Black History Month 2012: Black Women in American Culture and History

Black History Month Collage
Pictured above: Dr. Mary McLeod Bethune (founder of Bethune-Cookman University and unofficial advisor to President Franklin D. Roosevelt), Ella Fitzgerald (musician and first African American woman to win a Grammy Award), Marian Anderson (contralto singer and first African American to sing at the New York Metropolitan Opera), and Shirley Chisholm (politician and first African American woman elected to U.S. Congress)

Black History Month, also known as African American History Month, is a time to celebrate the central role that African Americans have played in American history from colonial times to the present. U.S. presidents began dedicating February as Black History Month in 1976, but the celebration’s origins stem from the “Negro History Week” developed in 1926 by African American historian Carter G. Woodson. February was chosen for the celebration because both Frederick Douglass and Abraham Lincoln, two major figures in the abolitionist movement, were born in February.

Black History Month now has a specific theme each year, chosen by the Association for the Study of African American Life and History, and the 2012 theme is “Black Women in American Culture and History.” In Columbia, the MU Black Studies Program will be holding a series of events to celebrate Black History Month, and the Columbia Parks and Recreation Department will also host various events, including a talent show, a soul food dinner, a gospel music performance and a film screening with a discussion following. Online, the NAACP is providing daily facts about Black History to those who register (messaging and data rates may apply), and the History Channel’s page on Black History Month has video clips, audio clips of famous speeches and photo galleries of famous African American women in politics, entertainment, sports and more.

In honor of Black History Month, we at DBRL would like to showcase library materials by and about African American women. In addition to the links for biographies and non-fiction titles listed below, stay tuned for posts coming later this month showcasing African American female authors, poets, entertainers, and more!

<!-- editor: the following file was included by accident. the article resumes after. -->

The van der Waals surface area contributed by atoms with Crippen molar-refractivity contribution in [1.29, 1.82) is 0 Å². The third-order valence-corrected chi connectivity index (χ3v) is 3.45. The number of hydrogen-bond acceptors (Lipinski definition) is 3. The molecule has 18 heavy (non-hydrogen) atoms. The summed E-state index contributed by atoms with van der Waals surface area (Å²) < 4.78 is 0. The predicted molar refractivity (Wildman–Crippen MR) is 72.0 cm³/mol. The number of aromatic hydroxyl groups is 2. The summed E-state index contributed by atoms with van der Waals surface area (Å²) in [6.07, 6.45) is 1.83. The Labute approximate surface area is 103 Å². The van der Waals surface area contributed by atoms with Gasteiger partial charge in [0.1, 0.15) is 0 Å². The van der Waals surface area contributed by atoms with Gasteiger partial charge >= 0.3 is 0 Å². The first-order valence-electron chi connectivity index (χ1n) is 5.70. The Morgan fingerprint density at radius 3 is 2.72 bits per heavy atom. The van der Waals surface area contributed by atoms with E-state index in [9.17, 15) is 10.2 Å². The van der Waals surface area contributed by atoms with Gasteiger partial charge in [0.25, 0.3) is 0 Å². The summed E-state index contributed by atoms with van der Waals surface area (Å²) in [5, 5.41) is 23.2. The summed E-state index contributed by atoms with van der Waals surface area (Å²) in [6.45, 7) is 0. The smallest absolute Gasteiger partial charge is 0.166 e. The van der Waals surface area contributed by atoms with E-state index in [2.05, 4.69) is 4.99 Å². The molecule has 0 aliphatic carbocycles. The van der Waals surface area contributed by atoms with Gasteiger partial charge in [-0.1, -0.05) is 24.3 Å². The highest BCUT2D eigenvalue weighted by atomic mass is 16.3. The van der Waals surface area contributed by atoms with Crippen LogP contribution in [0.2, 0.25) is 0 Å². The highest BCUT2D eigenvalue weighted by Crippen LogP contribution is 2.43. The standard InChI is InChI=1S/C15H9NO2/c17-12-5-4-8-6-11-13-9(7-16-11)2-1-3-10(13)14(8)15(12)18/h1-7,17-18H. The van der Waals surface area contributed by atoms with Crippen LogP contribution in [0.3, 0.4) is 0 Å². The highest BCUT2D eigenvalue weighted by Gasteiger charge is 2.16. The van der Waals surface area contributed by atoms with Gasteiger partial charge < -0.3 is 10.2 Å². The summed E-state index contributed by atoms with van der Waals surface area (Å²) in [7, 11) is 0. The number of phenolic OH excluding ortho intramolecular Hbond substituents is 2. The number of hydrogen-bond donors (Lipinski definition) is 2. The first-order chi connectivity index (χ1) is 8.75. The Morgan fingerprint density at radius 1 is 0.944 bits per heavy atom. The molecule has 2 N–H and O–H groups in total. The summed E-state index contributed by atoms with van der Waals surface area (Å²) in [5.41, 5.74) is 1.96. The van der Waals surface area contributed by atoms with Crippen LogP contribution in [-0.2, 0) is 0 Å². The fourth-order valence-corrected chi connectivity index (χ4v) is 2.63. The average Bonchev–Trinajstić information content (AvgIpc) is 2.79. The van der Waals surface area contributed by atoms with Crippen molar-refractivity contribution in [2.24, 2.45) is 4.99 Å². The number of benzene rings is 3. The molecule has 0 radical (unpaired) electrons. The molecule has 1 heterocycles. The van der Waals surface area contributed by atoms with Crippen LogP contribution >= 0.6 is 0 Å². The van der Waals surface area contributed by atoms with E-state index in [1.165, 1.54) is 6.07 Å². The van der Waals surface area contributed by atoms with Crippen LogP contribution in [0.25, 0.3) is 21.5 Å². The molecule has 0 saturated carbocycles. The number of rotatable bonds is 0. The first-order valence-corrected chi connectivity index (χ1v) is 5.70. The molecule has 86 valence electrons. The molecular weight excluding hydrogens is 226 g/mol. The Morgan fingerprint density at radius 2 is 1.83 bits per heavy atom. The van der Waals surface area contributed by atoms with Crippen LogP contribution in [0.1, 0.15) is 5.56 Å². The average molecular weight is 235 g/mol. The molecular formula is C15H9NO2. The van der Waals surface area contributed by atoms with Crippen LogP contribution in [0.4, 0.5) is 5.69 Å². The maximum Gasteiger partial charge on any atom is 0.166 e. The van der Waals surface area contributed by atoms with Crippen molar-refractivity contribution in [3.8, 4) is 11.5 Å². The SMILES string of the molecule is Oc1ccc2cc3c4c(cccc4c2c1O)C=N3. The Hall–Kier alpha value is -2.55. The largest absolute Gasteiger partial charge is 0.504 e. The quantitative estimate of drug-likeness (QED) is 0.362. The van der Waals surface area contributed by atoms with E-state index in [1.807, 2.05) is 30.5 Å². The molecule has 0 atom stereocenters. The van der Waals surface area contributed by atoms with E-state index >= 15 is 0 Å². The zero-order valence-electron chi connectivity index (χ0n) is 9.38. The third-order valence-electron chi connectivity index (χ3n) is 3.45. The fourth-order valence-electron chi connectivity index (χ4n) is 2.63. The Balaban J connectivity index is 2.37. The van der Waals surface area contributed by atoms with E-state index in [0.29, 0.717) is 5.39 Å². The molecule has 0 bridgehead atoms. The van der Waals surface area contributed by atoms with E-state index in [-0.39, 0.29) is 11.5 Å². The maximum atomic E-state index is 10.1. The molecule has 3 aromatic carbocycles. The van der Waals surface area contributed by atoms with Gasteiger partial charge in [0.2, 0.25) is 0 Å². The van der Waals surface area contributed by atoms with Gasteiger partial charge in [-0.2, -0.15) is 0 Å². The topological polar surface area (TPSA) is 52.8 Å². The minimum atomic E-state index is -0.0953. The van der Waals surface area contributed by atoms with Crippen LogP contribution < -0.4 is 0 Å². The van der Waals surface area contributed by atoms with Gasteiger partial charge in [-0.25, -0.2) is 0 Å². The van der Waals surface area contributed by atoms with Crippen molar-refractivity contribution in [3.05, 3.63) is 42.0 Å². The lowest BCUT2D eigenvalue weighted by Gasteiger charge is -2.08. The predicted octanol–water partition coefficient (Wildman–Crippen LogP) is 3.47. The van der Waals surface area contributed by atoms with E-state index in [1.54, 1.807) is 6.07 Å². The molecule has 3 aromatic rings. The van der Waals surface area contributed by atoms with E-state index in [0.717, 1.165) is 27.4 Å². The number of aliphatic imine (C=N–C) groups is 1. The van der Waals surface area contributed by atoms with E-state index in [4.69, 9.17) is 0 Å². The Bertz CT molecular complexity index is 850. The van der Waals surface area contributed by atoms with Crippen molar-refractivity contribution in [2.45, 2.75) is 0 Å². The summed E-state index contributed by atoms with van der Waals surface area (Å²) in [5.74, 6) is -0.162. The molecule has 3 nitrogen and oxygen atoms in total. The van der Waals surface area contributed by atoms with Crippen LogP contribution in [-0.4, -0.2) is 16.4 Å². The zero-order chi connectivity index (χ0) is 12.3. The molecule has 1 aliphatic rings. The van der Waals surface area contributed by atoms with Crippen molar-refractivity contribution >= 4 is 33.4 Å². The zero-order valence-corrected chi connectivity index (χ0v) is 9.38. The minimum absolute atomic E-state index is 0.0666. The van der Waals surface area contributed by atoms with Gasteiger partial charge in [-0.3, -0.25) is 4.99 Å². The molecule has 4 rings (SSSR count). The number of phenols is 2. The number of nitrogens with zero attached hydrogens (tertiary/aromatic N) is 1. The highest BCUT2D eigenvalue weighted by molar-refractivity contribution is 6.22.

DBRL Biographies of African American Women

DBRL Nonfiction on African American Women

African American History Online (requires library card for access)

Credits:

  • Photo of Dr. Mary McLeod Bethune created by Gordon Parks, photographer. No known restrictions. Accessible from the Library of Congress Prints and Photographs Online Catalog.
  • Photo of Ella Fitzgerald created by William P. Gottlieb, photographer. Part of the Golden Age of Jazz collection that entered the public domain on February 16, 2010. Access provided by William P. Gottlieb/Ira and Leonore S. Gershwin Fund Collection, Music Division, Library of Congress.
  • Photo of Marian Anderson created by Harris & Ewing, photographer. No known restrictions on publication. Accessible from the Library of Congress Prints and Photographs Online Catalog.
  • Photo of Shirley Chisholm created by Thomas J. O’Halloran, photographer. No known restrictions. Accessible from the Library of Congress’ Prints and Photographs Online Catalog.
  • Collage format courtesy of Photovisi.com.

About Emily Kickinson

Emily Kickinson, the alter ego of a mild-mannered library employee, spends a lot of time fighting crime. Unlike her real-life counterpart, she is good at comebacks, uses sarcasm appropriately, and has bright blue hair. If she could have one superpower, she'd be torn between flying and shooting lasers from her eyes. In the wild, Emily can be spotted actually hugging trees.
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